Whiskey wasn’t the most popular colonial alcohol, but it remained a strong bartering commodity. Although the authorities considered distilled alcohol a taxable luxury, small farmers on the frontier did not.
Since all farmers in Appalachia and the Allegheny Mountains grew crops, they could only sell a limited amount locally. They also faced difficulties transporting grain over dangerous mountain roads to sell at markets in the east. As a result, their livelihood depended on distilling surplus grain into whiskey. Farmers could store and transport whiskey more easily. Bartering grain alcohol helped supplement families’ meager frontier existence.
Now, farmers faced letting surplus rye and corn (the key ingredients in colonial whiskey) go to waste or pay a tax that they could not afford. Worse, the government demanded that the tax could only be paid in cash.
While a cash tax is hardly surprising today, the realities of rural economics in colonial America spelled a different story.
Without a federally mandated income tax and with the history of a recent rebellion against taxation, most eighteenth-century Americans hated taxes.
In a rural and largely cashless society, many Americans depended on bartering and trade to survive. Most people did not have access to hard currency. Instead, they used whiskey as a kind of frontier currency. When the federal government imposed the cash tax, this meant that many farmers would have to scramble to come up with enough cash to pay the tax. This created a hardship for rural Americans who often relied on subsistence farming.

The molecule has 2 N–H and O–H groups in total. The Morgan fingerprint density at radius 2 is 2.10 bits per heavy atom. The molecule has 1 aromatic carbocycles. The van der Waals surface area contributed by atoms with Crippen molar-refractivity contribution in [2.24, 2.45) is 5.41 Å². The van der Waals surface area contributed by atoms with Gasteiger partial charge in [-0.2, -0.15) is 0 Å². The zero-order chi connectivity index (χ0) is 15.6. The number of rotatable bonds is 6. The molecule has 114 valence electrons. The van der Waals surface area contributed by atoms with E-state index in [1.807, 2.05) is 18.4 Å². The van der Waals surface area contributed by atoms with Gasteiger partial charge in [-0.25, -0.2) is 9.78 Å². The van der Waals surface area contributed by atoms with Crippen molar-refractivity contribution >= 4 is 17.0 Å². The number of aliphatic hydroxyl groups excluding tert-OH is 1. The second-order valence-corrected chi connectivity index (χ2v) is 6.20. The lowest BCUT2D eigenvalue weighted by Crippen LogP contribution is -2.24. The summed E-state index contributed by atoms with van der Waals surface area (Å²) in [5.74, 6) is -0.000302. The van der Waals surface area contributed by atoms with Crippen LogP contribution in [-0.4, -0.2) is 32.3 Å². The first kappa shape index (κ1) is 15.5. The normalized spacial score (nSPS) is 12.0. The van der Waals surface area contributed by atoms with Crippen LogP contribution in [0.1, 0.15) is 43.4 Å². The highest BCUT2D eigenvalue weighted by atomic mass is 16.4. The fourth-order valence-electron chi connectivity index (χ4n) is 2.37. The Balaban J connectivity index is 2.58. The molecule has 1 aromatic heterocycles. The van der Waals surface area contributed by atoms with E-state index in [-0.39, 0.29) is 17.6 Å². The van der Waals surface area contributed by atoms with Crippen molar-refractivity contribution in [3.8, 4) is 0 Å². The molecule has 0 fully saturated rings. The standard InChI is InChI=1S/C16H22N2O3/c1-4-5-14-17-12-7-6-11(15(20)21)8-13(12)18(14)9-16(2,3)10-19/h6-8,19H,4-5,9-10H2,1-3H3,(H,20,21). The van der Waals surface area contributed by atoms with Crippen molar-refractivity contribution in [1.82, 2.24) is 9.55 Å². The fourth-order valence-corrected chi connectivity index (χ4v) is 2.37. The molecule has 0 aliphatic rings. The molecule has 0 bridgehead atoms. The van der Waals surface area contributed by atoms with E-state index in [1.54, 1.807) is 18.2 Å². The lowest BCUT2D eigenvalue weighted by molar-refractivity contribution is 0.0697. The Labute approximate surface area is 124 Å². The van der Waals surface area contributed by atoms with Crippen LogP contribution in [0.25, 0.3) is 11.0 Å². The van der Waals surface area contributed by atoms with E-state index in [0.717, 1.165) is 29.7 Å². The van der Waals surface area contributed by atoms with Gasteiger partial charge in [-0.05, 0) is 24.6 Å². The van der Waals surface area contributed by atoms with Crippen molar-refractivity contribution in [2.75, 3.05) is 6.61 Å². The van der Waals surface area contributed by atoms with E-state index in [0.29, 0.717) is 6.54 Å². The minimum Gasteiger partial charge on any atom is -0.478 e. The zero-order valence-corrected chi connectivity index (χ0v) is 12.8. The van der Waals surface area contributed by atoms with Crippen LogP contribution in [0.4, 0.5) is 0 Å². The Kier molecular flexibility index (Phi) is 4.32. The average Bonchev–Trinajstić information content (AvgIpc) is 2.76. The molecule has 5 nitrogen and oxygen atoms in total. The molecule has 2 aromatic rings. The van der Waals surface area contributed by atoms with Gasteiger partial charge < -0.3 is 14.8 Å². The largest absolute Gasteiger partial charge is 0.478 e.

The people who lived west of the Appalachian and Allegheny mountains largely sprang from Scots-Irish stock. Protestants seeking freedom and Catholic highlanders who fled after the Scottish Rising in 1745-1746 found a home in the rolling mountains.
Many of them fought against British taxation and invasion a decade earlier. Hardworking, self-sufficient, and wary of government interference, these people did not have the resources or the stomach to submit to a new federal tax.
These rural farmers, many of them with military experience during the American Revolution, wanted a chance to survive. They didn’t want to be taxed for money that they didn’t have. They wanted the option to do what they wanted with their own surplus grain without legal restrictions.
The government sent tax collectors into the countryside, stretching along the Appalachian backbone south of New York, through Pennsylvania, and west of the Appalachian into the Allegheny Mountains.
Faced with a new tax that they felt unjustly targeted farmers who relied on distilled grain liquors, frontiersmen in western Pennsylvania voiced their resistance.
They refused to pay the tax.
In Philadelphia, Congress failed to anticipate the violent protest that the tax provoked.
Protests erupted in 1794 as government inspectors rode into towns and settlements on the Pennsylvania, Virginia, and backcountry Kentucky borders to collect the tax. In July, a group of Pittsburgh rebels attacked and set fire to local tax inspector John Neville’s home.